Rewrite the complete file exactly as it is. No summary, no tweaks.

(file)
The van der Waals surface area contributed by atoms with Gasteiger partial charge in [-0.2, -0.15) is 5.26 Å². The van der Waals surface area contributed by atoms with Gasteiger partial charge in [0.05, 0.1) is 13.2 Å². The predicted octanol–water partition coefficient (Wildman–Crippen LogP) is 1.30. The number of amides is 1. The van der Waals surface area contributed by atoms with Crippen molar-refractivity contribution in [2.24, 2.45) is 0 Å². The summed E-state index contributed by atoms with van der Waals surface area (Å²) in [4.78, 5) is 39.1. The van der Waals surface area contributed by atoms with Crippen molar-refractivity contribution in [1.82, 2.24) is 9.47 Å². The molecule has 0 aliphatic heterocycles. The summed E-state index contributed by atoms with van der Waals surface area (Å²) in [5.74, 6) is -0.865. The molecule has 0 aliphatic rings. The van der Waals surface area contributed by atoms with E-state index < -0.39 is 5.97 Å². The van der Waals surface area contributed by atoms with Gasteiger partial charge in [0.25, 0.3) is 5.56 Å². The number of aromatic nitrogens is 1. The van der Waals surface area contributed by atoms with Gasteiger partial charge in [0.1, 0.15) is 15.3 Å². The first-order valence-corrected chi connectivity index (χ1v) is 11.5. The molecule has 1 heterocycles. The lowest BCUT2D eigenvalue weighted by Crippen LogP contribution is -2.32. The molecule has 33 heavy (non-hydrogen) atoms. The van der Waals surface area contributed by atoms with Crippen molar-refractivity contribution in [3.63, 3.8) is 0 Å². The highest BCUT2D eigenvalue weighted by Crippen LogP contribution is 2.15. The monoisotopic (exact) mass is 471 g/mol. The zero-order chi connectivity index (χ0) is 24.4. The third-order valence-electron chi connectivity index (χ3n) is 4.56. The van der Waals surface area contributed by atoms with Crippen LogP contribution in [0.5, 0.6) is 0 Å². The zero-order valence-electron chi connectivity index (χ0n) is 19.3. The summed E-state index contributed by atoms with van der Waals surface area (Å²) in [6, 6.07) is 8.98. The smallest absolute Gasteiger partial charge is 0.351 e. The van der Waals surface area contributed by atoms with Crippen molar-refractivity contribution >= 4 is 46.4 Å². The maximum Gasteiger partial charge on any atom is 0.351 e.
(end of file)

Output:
The van der Waals surface area contributed by atoms with Gasteiger partial charge in [-0.2, -0.15) is 5.26 Å². The van der Waals surface area contributed by atoms with Gasteiger partial charge in [0.05, 0.1) is 13.2 Å². The predicted octanol–water partition coefficient (Wildman–Crippen LogP) is 1.30. The number of amides is 1. The van der Waals surface area contributed by atoms with Crippen molar-refractivity contribution in [2.24, 2.45) is 0 Å². The summed E-state index contributed by atoms with van der Waals surface area (Å²) in [4.78, 5) is 39.1. The van der Waals surface area contributed by atoms with Crippen molar-refractivity contribution in [1.82, 2.24) is 9.47 Å². The molecule has 0 aliphatic heterocycles. The summed E-state index contributed by atoms with van der Waals surface area (Å²) in [5.74, 6) is -0.865. The molecule has 0 aliphatic rings. The van der Waals surface area contributed by atoms with E-state index < -0.39 is 5.97 Å². The van der Waals surface area contributed by atoms with Gasteiger partial charge in [0.25, 0.3) is 5.56 Å². The number of aromatic nitrogens is 1. The van der Waals surface area contributed by atoms with Gasteiger partial charge in [0.1, 0.15) is 15.3 Å². The first-order valence-corrected chi connectivity index (χ1v) is 11.5. The molecule has 1 heterocycles. The lowest BCUT2D eigenvalue weighted by Crippen LogP contribution is -2.32. The molecule has 33 heavy (non-hydrogen) atoms. The van der Waals surface area contributed by atoms with Crippen molar-refractivity contribution in [3.63, 3.8) is 0 Å². The highest BCUT2D eigenvalue weighted by Crippen LogP contribution is 2.15. The monoisotopic (exact) mass is 471 g/mol. The zero-order chi connectivity index (χ0) is 24.4. The third-order valence-electron chi connectivity index (χ3n) is 4.56. The van der Waals surface area contributed by atoms with Crippen LogP contribution in [0.5, 0.6) is 0 Å². The zero-order valence-electron chi connectivity index (χ0n) is 19.3. The summed E-state index contributed by atoms with van der Waals surface area (Å²) in [6, 6.07) is 8.98. The smallest absolute Gasteiger partial charge is 0.351 e. The van der Waals surface area contributed by atoms with Crippen molar-refractivity contribution >= 4 is 46.4 Å². The maximum Gasteiger partial charge on any atom is 0.351 e.